A Note To Parents: We make every effort for Roxanne's blog to be a SAFE site for children. Whenever possible, activities are in pdf format or link to safe sites for children. Please feel free to use the information in these posts for homeschool studies! All rights reserved by author and nature photographer, Virginia Parker Staat.

Tuesday, June 12, 2012

I'm Bored!!!

Do you ever get bored during summer vacation?  I have a young friend who does.  She says she is bored because there isn't anything to do.  

Mom and I decided to help my young friend.  We found all sorts of fun things for her to try.  

We want to share our list with you.  Hope that you have fun!

This is a great place to start... a list of 101 things to do!

Fun Crafts to Make:

Outdoor Fun:

Reading and Writing Fun:

http://www.learningforlife.org/exploring-resources/99-720/x08.pdf  http://www.wg.aegee.org/enwg/Environmental%20games%20and%20activities%20booklet.pdf

Thursday, June 7, 2012

The Transit of Venus

One of our photos of the Transit of Venus taken with the NASA OWN MicroObservatory telescope.
Wow!  Did you see it?  The planet Venus orbited between Earth and the Sun yesterday.  When a planet crosses in front of the sun, it is called a transit.  Venus will not transit again for another 105 years!

We couldn't see the transit from our house, but we logged on to NASA OWN and set the telescope to take photos from the MicroObservatory.  (To learn more about how you can take free photos from NASA OWN, just check out my November 5, 2009 post, Beautiful Moon.)  

We also watched NASA's video of the transit.  It is amazing and so beautiful to watch!  If you would like to watch the video, just click below.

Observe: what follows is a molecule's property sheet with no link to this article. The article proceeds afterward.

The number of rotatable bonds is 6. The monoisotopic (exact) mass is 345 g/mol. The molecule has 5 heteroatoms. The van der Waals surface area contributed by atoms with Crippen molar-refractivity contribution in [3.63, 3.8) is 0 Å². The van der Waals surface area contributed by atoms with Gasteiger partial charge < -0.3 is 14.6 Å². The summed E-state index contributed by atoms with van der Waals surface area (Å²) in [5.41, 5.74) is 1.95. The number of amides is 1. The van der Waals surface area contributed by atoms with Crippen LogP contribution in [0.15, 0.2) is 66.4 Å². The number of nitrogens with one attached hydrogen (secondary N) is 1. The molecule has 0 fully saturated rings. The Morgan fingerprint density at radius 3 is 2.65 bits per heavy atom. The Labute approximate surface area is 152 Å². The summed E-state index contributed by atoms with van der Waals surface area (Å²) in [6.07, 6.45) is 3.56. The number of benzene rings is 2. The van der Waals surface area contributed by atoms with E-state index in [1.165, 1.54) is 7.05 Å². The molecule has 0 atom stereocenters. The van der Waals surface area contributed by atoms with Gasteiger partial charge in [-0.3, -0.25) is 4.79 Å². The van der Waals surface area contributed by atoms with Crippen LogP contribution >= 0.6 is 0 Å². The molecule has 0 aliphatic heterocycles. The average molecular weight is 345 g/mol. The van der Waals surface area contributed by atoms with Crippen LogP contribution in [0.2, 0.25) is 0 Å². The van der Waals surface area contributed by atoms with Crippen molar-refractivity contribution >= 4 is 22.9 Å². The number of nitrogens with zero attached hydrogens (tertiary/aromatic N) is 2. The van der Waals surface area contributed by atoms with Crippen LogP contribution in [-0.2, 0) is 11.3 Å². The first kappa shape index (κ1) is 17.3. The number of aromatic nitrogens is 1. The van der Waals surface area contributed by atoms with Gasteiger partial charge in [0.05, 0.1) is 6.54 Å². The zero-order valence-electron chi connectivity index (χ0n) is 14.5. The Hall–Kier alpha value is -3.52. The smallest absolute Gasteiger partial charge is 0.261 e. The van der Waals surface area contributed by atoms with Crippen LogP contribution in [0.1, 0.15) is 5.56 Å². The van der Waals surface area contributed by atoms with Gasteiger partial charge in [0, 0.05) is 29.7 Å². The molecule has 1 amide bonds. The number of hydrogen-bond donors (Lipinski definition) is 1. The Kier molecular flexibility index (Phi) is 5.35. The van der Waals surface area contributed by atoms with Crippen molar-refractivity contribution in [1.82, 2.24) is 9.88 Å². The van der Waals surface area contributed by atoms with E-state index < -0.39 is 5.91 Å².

The video was taken from the NASA's Solar Dynamics Observatory.  It is the most advanced spacecraft ever designed by scientists.  It was built to study the sun.  The spacecraft was launched on February 11, 2010.  It was designed to have a five year mission.

During its mission, the spacecraft will discover information about the sun's atmosphere.  It will help us to understand the sun's magnetic field.  It will help us to understand how the sun and Earth work together.  If you would like to learn more about the Solar Dynamics Observatory, just click here:  http://www.nasa.gov/mission_pages/sdo/main/index.html

Video of Venus Transit courtesy of NASA.

Sunday, June 3, 2012

How Do They Do That? This lizard is green... brown... green

Leaping Lizards!!!  We have a funny new friend in our flower pot.  He is a lizard.  He changes colors!  Some times he is bright green.  Some times he is brown.  Wow!  How does he do that?

Our Anole lizard is brown.
Mom and I decided to do some research.  We thought at first that he was a chameleon.  Chameleon's are lizards that change colors.  But this little guy isn't a true chameleon.  He is called an anole.  He is actually a member of the iguana family!

Our Anole lizard is green!
Anoles are about 5 to 8 inches long.  They like warm weather and moist, shady areas.  In captivity, they can live about 7 or 8 years.  In the wild, they live in South Texas and the southeastern states.

Anoles like to change color.  They change color because of the temperature.  They change color when they feel good or bad.  They change color when they are happy or afraid.

How do anoles change colors?  These lizards have a transparent outer skin.  The skin layers underneath have special cells that contain sacks of color pigment.  The secret to these lizards turning green or brown happens in these special layers of skin.

The anole's tail is another interesting part of this little critter.  When they feel threatened or caught, their tail falls off.  The neat part is that their tails grow back!

Male anoles are easy to tell from female anoles.  Males have a special pink half circle under their chin.  This pink half circle is called a dewlap.  The males flare the dewlap when they see a female anole.  The males also flare the dewlap when they feel their territory is threatened.  They bob their head up and down to scare away other males.

Female anoles lay eggs.  They bury the eggs in leafy compost.  The eggs hatch in 30 to 45 days.  When they hatch, the little lizards are able to take care of themselves.

If you have anoles in your yard, it is a very good sign.  It means that your yard is healthy!

For more information on green anoles, click here:

Here is a coloring page for anoles:

You can also check out this great book from your library:  Anoles, Those Florida Yard Lizards by Steven Isham